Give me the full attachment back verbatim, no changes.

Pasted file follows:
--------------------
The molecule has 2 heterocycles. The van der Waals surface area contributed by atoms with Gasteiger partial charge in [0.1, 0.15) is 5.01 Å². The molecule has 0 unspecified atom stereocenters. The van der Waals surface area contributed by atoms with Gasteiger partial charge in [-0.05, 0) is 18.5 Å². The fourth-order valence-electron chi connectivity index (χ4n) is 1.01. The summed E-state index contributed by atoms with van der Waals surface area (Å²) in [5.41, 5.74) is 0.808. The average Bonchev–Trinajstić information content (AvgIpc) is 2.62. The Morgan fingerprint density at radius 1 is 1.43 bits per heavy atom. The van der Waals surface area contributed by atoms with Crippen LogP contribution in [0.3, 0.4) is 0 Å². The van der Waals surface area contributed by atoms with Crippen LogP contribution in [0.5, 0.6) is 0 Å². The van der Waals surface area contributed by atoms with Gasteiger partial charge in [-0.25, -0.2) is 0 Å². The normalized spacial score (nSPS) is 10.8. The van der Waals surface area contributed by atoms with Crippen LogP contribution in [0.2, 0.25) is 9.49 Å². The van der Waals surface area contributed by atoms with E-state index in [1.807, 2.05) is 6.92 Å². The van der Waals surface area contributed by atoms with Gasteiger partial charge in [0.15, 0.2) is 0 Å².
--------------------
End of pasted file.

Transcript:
The molecule has 2 heterocycles. The van der Waals surface area contributed by atoms with Gasteiger partial charge in [0.1, 0.15) is 5.01 Å². The molecule has 0 unspecified atom stereocenters. The van der Waals surface area contributed by atoms with Gasteiger partial charge in [-0.05, 0) is 18.5 Å². The fourth-order valence-electron chi connectivity index (χ4n) is 1.01. The summed E-state index contributed by atoms with van der Waals surface area (Å²) in [5.41, 5.74) is 0.808. The average Bonchev–Trinajstić information content (AvgIpc) is 2.62. The Morgan fingerprint density at radius 1 is 1.43 bits per heavy atom. The van der Waals surface area contributed by atoms with Crippen LogP contribution in [0.3, 0.4) is 0 Å². The van der Waals surface area contributed by atoms with Crippen LogP contribution in [0.5, 0.6) is 0 Å². The van der Waals surface area contributed by atoms with Gasteiger partial charge in [-0.25, -0.2) is 0 Å². The normalized spacial score (nSPS) is 10.8. The van der Waals surface area contributed by atoms with Crippen LogP contribution in [0.2, 0.25) is 9.49 Å². The van der Waals surface area contributed by atoms with E-state index in [1.807, 2.05) is 6.92 Å². The van der Waals surface area contributed by atoms with Gasteiger partial charge in [0.15, 0.2) is 0 Å².